Another workshop out of town, this time in Casagiove, in the province of Caserta.The teacher holding the seminar is Christophe Depaus, Belgian, whose background in aikido is nothing short of enviable: among his supporting teachers in his first years of practice there was Sugano Shihan, until he got in touch with Christian Tissier Shihan in 2000. The latter became one of his main instructors after departing from Sugan Shihan. Depaus has in turn been teaching while also running his own dojo in Bruxelles, named Ren Shin Kan, together with Valentina Perazzini. She is a determined, energetic, well-prepared Aikido practitioner: in short, the practice companion that everyone would like to have!


The workshop was organized by three ProgettoAiki associations, the Motus Academy of Salerno, the Marici Dojo of Caserta, and the Kyokan Dojo di Salerno. We should not talk about associations though, since we should focus on the faces of those who came, of those we can call friends: Alessio, Alessandra and Silvio, whom I sincerely thank.


It is after this brief introduction that the story of this seminar starts. On Friday the 10th of May it is hot outside while I go from university to Flora’s house, where I left my luggage. It contains both my keikogi and many other clothing items since the variability of the weather makes it difficult to know what to wear in advance. After quickly eating some pasta with zucchini, Flora and I take the tramway to join Giulia and Francesco, two of our toughest Aikido companions. We then take the bus to Caserta, where Alessandra Scialla, welcoming and well-prepared, is waiting for us. We are soon informed that the bus will be two hours late though, so we just wait without losing our smiles, but a bit anxious about the journey that awaits us. Therefore, we chat and laugh until the bus arrives, then we put our luggage in the special compartment and take our places. In the meantime, Elisa, another girl from our dojo, will be coming by car for leisure and meet us later on for the workshop.


After five hours and a half, we finally arrive to Caserta, where we are welcomed by Alessandra and meet Andrea. He trains in Amsterdam, but he took the workshop as an opportunity to come back to Italy and spend some time with us. However, we almost immediately go to sleep after drinking some limoncello because of the early ring of the alarm clock the following morning. As a matter of fact, we wake up at 7.45 a.m., take a shower and drink a cup of coffee, which is short, dense, dark as an abyss. That’s how it’s made in the South of Italy and it’s perfect, exactly how I like it. Time flies and it’s finally time to go, so we come back to the dojo to get ready. We soon meet Christophe, Valentina and Alessio, to whom we say hello warmly (especially Alessio because of our friendship), then we stretch, and the seminar starts.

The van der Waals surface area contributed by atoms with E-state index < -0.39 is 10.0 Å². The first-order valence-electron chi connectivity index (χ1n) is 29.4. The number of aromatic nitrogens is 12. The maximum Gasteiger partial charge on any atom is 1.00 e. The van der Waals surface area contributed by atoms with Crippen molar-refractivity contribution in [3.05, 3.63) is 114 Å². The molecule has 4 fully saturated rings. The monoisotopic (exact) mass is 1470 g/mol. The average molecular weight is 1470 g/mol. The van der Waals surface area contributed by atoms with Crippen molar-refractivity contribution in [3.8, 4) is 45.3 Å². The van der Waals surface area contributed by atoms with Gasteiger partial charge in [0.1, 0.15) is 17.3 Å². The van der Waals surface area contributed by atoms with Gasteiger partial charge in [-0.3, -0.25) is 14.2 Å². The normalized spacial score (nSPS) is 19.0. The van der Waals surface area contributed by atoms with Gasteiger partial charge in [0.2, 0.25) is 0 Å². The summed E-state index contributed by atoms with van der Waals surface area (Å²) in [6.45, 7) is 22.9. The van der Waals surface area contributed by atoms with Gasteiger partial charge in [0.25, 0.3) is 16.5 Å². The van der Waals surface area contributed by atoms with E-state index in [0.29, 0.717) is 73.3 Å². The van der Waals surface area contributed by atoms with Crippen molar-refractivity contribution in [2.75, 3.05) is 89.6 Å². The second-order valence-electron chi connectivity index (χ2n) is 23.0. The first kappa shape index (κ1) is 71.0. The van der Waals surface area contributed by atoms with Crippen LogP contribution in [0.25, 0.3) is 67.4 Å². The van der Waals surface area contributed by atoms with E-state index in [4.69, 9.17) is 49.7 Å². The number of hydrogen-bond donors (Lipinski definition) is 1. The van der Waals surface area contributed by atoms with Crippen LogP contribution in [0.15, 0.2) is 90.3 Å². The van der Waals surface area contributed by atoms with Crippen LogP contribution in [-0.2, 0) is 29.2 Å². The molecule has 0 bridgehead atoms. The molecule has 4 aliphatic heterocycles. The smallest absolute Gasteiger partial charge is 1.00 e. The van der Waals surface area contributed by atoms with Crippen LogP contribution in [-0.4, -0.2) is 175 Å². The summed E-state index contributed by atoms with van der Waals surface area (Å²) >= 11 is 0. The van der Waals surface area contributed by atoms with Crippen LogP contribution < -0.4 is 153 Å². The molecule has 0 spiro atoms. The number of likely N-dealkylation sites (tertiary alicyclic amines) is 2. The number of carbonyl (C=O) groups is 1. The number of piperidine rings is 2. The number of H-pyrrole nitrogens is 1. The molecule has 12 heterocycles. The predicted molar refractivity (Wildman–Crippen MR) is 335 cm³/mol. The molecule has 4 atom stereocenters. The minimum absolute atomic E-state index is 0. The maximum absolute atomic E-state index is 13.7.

We begin by focusing on the tegatana, especially on the Kokyu Nage and the hands gestures that, combined with the tension generated by the tori’s body and arms, lead to strong, dynamic projections which are also elegant, just like Christophe’s Aikido. We also tackled the version of Ikkyo, often talked about by Tissier, in which the shoulder becomes crucial to accomplish movements which would otherwise be impossible. If Ikkyo and Kokyu Nage, the hands become the lowest common denominator as far as these two principles are concerned as they must be as precise as a blade forged by a nimble artisan. This is what I learnt from Christophe Depaus during the first part of the seminar.


After that we had a break, during which I talked to Alessio about several topics, not necessarily related to Aikido. We also practiced falling to give each other some friendly feedback before having to wear both keikogi and hakama again. That’s when we start working on what Christophe calls a “kata of seven jo movements”. Being this one his story to tell I will avoid giving too many details, despite how moved I felt when he told us about it. I indeed believe that certain stories must be experienced as it happened to Christophe, so I will simply explain that this kata gathers most of the principles to apply when using the stick, from Gedan to Hasso.